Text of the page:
1. It really is a great web browser, with simplicity as a strength. In fact, any media created for digital display will look good, which includes traditional documents, photos and video. The noticeable absence of Flash adverts, particularly on US sites, is a welcome side-effect of Apple's shunning of Adobe's ubiquitous web plug-in.
2. It's a poor e-book/e-magazine reader. The intense glare from the backlight can easily be reduced, but not eliminated, which becomes tiring. Specular reflections from the glossy display are a nuisance, but more so is the touchscreen, which begs for interaction, and the desire to tap an icon or swipe away a page can become an overwhelming distraction from reading.
3. The battery life rocks. I run the iPad typically 36 hours or more between charges. The downside: a full charge takes around 3 hours.
4. The beautiful screen easily shows fingerprint marks, but a thorough daily scrub is sufficient to maintain a glossy sheen.
5. Editing paragraphs of text with the on-screen keyboard is certainly possible, but feels frustrating. An external keyboard would be a must for anyone planning to use the iPad as a productivity tool, or as a laptop replacement.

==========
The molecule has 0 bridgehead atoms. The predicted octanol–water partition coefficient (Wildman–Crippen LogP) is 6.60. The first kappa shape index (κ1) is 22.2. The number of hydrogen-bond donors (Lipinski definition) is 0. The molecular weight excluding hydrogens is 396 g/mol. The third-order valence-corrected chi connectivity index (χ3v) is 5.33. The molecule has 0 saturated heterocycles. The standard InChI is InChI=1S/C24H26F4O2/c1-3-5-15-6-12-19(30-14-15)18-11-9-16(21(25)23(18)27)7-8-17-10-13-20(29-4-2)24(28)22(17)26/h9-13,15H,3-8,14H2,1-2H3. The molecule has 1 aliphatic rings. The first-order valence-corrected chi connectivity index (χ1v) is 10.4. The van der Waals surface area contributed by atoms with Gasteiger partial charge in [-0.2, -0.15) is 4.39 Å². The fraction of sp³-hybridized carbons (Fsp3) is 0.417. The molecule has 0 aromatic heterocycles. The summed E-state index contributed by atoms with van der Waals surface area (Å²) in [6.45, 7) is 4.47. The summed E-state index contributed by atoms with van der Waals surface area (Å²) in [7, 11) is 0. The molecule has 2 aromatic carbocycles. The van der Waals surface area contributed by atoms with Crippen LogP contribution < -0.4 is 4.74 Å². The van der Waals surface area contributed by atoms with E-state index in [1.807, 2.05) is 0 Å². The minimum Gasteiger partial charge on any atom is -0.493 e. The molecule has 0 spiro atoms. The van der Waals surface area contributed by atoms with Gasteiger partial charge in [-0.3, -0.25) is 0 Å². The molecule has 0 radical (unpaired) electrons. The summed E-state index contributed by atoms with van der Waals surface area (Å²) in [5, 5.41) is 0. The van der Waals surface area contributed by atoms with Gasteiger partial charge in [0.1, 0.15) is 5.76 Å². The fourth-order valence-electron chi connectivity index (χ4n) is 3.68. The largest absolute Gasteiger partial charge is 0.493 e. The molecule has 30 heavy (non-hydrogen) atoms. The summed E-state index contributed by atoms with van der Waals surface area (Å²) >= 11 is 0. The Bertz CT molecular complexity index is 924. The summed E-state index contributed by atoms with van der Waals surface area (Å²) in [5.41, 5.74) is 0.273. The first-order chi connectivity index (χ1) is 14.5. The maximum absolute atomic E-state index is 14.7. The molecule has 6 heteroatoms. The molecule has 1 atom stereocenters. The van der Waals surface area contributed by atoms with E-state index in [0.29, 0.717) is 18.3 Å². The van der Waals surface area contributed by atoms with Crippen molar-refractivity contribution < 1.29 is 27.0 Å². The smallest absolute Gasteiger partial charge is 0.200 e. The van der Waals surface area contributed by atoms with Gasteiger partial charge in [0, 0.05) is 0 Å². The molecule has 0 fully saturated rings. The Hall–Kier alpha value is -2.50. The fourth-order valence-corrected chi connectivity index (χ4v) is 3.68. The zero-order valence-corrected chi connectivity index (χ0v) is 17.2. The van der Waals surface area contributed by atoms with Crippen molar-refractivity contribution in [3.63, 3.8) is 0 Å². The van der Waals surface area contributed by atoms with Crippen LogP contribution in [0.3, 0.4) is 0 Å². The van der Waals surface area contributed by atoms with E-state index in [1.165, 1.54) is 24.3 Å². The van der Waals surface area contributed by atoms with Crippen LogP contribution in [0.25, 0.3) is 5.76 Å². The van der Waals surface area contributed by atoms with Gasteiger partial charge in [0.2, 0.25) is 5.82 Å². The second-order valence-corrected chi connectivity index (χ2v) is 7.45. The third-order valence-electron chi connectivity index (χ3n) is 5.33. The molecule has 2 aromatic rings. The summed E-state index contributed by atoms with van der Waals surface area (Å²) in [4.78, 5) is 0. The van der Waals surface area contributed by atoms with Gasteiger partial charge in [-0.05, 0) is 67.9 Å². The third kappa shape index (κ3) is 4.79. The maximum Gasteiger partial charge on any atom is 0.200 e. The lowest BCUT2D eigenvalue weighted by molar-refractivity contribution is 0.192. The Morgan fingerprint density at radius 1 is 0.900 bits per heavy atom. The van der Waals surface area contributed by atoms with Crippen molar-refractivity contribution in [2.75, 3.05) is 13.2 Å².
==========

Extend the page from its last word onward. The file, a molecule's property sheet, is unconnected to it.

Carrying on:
Apps will probably determine the iPad's longer-term value. Many apps offer an enhanced engagement with the web, which is over and above the typical experience of visiting a site. Interactions are often streamlined or supercharged. Apps can also expose and curate content, and can effectively marshall and present information in ways that the site designers might never have considered or afforded.
Apps linked to web sites ultimately leverage the iPad's greatest strengths and qualities. If your digital life is deeply integrated with the web then the iPad provides a rich user-experience through a natural and compelling interface, and comfortably occupies the expanding niche between laptops and smart phones.